“Once it becomes clinically relevant, it will become legally relevant.” – Francis Shen
Writer: Ebani Dhawan
Editor: Emma Last
Artist: Sophie Maho Chan
In 2002, Sheila Berry bashed her friend to death using a large cinder block in a fit of inexplicable rage. Only months later, Berry had a brain tumour removed. This tumour was shown to be connected to Berry’s rage – as the tumour grew, so did her aggression. Post-surgery, Berry’s aggressive behaviour essentially vanished. Years later, a jury in Massachusetts found her guilty of first-degree murder. However, in 2014, the Massachusetts Supreme Court decided that it was a miscarriage of justice to hold Berry responsible, especially after the testimonial of a neuroscience expert detailing how the location of her tumour was apt to cause problems with disinhibition and aggression.
This is just one of the ways the brain is finding its way into the courtroom. Over 1500 judicial opinions between 2005 and 2012 have mentioned neurobiological evidence – essentially an argument suggesting that their “brains made them do it”. Evidence, which can be anything from brain scans to neuropsychological exams, is being used in more and more legal cases of all kinds. An analysis of US criminal cases found that 60% of sampled cases involved non-capital crimes, such as robbery and fraud – cases that we don’t necessarily think require neurobiological evidence.
When thinking about using neuroscience in the courtroom, our imaginations often drift to situations where volition and choice of the perpetrator are questioned. However, these concepts are not well-understood by scientists yet. Although there may be some insight, it is mainly at the population-level, which does not tell us why a specific person acted the way they did. Thus, neurobiological evidence is not as commonly used to determine guilt or innocence as we might believe.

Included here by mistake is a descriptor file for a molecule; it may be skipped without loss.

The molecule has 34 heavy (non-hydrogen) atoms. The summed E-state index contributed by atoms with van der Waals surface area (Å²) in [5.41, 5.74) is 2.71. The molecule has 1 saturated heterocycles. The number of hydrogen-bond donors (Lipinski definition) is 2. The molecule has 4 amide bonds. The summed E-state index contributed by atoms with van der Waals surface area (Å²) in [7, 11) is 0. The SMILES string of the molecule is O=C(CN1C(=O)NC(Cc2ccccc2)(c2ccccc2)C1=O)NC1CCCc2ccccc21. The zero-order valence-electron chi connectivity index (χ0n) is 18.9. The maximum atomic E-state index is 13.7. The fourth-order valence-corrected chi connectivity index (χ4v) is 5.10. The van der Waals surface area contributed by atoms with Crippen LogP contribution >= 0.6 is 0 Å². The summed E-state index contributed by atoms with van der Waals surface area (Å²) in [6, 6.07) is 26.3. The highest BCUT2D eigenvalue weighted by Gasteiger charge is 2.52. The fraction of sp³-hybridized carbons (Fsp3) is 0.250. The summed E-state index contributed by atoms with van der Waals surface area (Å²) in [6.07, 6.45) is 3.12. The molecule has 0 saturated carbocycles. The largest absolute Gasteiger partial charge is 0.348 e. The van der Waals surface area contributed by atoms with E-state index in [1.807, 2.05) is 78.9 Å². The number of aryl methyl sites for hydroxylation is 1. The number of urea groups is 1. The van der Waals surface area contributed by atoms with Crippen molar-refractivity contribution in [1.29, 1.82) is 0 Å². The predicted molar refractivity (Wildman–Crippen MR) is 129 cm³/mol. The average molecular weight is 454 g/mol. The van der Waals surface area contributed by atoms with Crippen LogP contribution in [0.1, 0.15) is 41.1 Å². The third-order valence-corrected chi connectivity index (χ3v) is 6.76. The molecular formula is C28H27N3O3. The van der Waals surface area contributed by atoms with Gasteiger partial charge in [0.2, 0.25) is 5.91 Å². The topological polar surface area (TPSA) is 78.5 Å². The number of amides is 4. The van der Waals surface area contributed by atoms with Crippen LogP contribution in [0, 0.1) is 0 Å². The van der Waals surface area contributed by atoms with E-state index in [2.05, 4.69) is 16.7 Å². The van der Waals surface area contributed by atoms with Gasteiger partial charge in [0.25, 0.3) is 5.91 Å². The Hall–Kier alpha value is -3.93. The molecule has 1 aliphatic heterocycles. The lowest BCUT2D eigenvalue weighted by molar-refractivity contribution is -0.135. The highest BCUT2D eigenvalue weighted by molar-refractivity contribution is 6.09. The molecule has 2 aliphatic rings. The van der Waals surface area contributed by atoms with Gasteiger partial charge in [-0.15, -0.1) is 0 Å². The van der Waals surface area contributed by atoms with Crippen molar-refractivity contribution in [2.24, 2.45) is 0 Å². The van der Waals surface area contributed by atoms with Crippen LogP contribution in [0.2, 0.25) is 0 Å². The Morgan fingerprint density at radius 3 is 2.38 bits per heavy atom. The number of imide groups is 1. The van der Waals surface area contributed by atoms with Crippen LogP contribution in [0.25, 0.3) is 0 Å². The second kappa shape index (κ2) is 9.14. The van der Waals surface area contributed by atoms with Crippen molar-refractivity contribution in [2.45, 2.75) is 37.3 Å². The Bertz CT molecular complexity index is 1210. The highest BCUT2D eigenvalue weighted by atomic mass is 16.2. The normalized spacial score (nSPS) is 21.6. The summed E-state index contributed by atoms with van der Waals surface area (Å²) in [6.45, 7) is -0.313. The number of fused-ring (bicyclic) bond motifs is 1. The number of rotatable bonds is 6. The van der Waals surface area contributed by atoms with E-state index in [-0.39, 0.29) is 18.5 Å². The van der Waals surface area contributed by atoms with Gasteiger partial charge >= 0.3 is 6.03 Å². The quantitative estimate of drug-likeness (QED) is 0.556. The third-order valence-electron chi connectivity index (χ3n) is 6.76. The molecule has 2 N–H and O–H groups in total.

Rather, such evidence is intertwined in sentencing decisions. When dealing with juveniles, developmental neuroscience has aided constitutional prohibitions against life imprisonment. Understanding that the adolescent brain is in a transitional stage of limited executive control can inform long-term sentencing and culpability. Beyond juveniles, neurobiological claims aid in mitigating sentencing, including by arguing that the defendant’s counsel was incompetent as they failed to introduce neurobiological evidence during the sentencing period of the trials. Introducing such evidence has been found to decrease death sentences, reduce guilty verdicts, and reduce sentence length in some cases.
As neuroscience is increasingly being used in the legal system, it opens the possibility to bring different sorts of claims, such as “invisible” tort injuries. This would include post-traumatic stress disorder, emotional suffering, and traumatic brain injuries. With the ability to peer into the brain’s perception of pain, this could revolutionise how we think about tort law and compensation. We no longer should limit tort claims to physically visible injuries. Tort law should reflect the strides society has made in matters regarding mental health and recognise that invisible injuries can be as debilitating as those we can see.
Painting a utopian vision of neurolaw would be remiss. The differing paradigms between the scientific and legal communities creates murky waters. Neuroscience is objective and needs to meet a certain threshold of reliability. As useful as brain scans are, they are simply proxy measures of brain function. Human subjectivity is inherently embedded in the interpretation of neurobiological data, which could lead to doubts of credibility. The legal system and judges need to be aware of its interpretations and manipulations, and the impacts on jurors.
There are also issues with consistent definitions of behaviours. Behaviours are complex and subject to environmental influence, making them difficult to measure. Science can inform the law, but ultimately, cannot dictate it.